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Lepiderema hirsuta



Botanical Name

Lepiderema hirsuta S.T.Reynolds

Reynolds, S.T. (1981) Austrobaileya 1(3): 489. Type: Cook District: Oliver Creek, tributary of Noah Creek, 21 Aug 1972, L.J. Webb & J.G. Tracey 10891 (BRI holotypus).

Common name

Noah's Tamarind; Hairy Lepiderema


Usually grows into a small tree but also flowers and fruits as a shrub.


Terminal buds and young shoots densely clothed in +/- erect ginger-brown hairs. Leaflet blades about 6.5-19.5 x 0.8-4 cm. Teeth usually present on the margin of the leaflet blades but generally towards the apex. Midrib usually hairy on the upper surface of the leaflet blades. Lateral veins depressed on the upper surface of the leaflet blade and curving inside the margin. About 40 leaflets in each compound leaf. Leaflet stalks swollen.


Inflorescence about 5-15 cm long, produced on the stem from ground level and all the way to the upper crown. Calyx lobes about 3-4.5 mm long, glabrous. Petals about 2.5 mm long, glabrous. Stamens eight, staminal filaments to 2 mm long, hairy, at least towards the base.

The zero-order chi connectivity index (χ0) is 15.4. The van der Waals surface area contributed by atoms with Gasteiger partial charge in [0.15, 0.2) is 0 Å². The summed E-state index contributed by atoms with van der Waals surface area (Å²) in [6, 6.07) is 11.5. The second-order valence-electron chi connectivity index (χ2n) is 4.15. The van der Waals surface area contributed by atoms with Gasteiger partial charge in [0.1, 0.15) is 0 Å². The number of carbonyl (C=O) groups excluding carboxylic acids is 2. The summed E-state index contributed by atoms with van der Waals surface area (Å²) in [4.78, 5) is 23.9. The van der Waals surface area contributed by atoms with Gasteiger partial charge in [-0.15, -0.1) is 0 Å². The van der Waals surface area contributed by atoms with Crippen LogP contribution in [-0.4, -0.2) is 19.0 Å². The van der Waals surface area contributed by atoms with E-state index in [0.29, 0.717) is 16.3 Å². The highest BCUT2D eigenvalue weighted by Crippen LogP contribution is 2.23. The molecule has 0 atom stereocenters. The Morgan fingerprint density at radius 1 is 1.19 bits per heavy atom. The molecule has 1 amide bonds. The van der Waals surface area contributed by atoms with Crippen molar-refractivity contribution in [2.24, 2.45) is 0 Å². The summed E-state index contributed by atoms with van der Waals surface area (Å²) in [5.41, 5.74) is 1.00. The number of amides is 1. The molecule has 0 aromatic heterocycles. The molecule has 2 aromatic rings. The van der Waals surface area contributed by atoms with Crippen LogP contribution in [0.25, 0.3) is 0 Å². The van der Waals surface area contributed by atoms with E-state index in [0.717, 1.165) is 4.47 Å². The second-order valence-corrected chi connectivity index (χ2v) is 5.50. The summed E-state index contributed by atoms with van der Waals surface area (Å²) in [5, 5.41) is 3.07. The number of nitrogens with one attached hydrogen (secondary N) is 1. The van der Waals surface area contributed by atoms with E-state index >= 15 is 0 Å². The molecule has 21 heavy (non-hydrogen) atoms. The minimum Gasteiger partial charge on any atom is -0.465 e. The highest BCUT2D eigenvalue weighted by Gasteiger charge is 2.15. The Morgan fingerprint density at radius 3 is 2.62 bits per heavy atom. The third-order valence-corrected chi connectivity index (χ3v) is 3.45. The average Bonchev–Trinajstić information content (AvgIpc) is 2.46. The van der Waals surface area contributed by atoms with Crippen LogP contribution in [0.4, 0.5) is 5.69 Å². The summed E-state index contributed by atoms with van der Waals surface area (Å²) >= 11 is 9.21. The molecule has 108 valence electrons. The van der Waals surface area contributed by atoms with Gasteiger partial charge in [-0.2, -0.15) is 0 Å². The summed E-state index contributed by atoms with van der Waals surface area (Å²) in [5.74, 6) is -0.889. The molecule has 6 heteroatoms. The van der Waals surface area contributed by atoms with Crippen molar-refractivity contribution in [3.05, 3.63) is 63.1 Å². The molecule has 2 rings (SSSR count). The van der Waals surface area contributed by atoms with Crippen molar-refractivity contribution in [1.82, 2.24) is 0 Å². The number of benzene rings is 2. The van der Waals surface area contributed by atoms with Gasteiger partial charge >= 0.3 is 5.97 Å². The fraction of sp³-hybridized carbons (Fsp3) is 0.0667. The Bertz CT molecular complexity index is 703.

Fruits usually 3-lobed, +/- obcordate, about 1.8-2 x 1.5-1.8 cm, calyx lobes persistent at the base. Aril yellowish-orange, slightly fimbriate at the apex, completely or almost completely enclosing the seed. Cotyledons green.


Stem clothed in brown erect hairs. First pair of leaves compound, leaflets about 5-10 per leaf, each +/- sessile, margins coarsely toothed to almost lobed. Compound leaf rhachis narrowly winged, ending in a fine tip. At the tenth leaf stage: compound leaf with about 14-18 leaflets, leaflet blades +/- lanceolate, +/- sessile, midrib raised on the upper surface of the leaflet blade, margins with about 4-9 teeth on each side. Compound leaf rhachis, petiole and leaflet stalks hairy. Very small red glands just visible with a lens on the upper and lower surfaces of the leaflet blades. Stem clothed in long brownish hairs.

Distribution and Ecology

Endemic to NEQ, known only from the Noah Creek area north of the Daintree River, the McDowall Range and the Mt Pieter Botte area. Altitudinal range from near sea level to 900 m. Grows as an understory plant in well developed, undisturbed lowland and upland rain forest.



Shrub (woody or herbaceous, 1-6 m tall)




RFK Code